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Updates on Born-Alive Abortion Survivors
in the States
Tessa Longbons | 03 February 2021
Protections for babies who survive abortions are inconsistent across the United States, with fewer than half the states maintaining sufficient protections for babies who are born alive during abortion procedures. Information on abortion survivors is limited, as currently, just eight states report information on babies born alive during abortions (Arizona, Arkansas, Florida, Indiana, Michigan, Minnesota, Oklahoma, and Texas). In late 2020 and early 2021, several states released new data or changed their protections for born-alive babies.
For the first time, Texas reported that babies had been born alive during abortions in the state. Texas’ 2018 and 2019 abortion reports, both released in December 2020, show that over a two-year period, 11 babies survived abortions in Texas, the first-ever reported since Texas began reporting abortion complications (including live births) in 2013. This sudden appearance of born-alive babies is likely attributable to two new laws intended to protect such children: new complication reporting requirements for health care facilities that went into effect in 2018 and stronger protections for born-alive babies that became effective in 2019. In 2018, five born-alive babies were reported, one using Texas’ standard abortion reporting form and four using the new complication reporting form. The Texas Department of Health confirmed for the Charlotte Lozier Institute that these were five separate events. In 2019, six born-alive babies were reported using the complication reporting form. The reports did not include information about what happened to the babies following their birth during a failed abortion; however, the state’s Office of the Attorney General has announced that it will investigate the circumstances surrounding these live births.
Meanwhile, Florida released its latest preliminary report of 2020 data in early 2021, showing that thus far, seven babies had been reported to have been born alive during abortions in 2020, up from two babies in 2019. Florida first enacted protections for babies who survive abortions in 2013. Since then, 30 babies have been reported to have been born alive during abortions in Florida. Unlike many of its neighboring states, Florida permits elective abortion past 20 weeks. It reports a large volume of late-term abortions every year, which may partially account for the number of born-alive babies who have been reported in the state.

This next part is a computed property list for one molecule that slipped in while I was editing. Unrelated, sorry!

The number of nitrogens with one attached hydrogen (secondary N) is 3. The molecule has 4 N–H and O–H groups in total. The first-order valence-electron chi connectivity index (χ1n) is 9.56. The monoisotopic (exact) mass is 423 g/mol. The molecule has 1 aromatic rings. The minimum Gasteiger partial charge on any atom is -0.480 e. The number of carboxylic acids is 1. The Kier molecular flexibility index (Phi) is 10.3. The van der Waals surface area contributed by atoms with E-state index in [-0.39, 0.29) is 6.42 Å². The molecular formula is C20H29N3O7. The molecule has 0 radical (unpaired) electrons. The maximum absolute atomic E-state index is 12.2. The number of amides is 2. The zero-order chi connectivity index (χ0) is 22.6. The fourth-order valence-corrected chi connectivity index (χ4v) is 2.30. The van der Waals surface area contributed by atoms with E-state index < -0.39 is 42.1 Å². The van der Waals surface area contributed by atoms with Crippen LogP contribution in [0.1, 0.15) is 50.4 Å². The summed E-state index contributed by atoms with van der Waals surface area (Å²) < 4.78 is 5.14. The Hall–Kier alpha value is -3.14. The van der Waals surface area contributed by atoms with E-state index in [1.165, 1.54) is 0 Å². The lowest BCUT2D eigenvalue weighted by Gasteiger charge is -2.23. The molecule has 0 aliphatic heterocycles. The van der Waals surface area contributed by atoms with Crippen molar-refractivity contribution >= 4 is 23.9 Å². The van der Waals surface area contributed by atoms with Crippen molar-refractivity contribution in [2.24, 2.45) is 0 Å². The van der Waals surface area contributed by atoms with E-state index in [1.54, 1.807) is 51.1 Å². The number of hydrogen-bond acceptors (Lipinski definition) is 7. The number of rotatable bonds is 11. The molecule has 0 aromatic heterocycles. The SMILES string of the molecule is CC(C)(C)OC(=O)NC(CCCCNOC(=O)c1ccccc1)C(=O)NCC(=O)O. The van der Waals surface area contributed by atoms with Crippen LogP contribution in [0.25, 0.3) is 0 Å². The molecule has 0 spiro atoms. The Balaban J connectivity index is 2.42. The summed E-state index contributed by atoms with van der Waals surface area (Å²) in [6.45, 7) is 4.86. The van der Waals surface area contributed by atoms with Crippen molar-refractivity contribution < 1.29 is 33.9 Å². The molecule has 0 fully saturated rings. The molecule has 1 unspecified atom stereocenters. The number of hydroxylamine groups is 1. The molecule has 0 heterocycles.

In January 2021, Montana began considering a bill that would protect babies born alive during abortions. In a previous session, this bill was passed by both chambers of the state legislature but was vetoed by Governor Steve Bullock. This year, Montana’s newly elected Governor Greg Gianforte was a cosponsor of a similar federal bill during his time in the U.S. Congress and has publicly stated he will sign the bill into law if it passes. Montana has a space on its abortion reporting form to collect information on babies born alive, but the Montana Department of Public Health and Human Services (DPPHS) has not stored this data or included it in Montana’s abortion reports. The current bill contains no requirements that data be shared with DPPHS, but it does establish that medical staff who are aware of violations must report them to law enforcement. Also, in January 2021, the Kentucky legislature passed a born-alive bill by a veto-proof majority. Kentucky’s Governor Andy Beshear chose to allow the bill to pass into law without his signature. The law requires that any baby who survives an abortion must be provided appropriate medical care and given a birth certificate.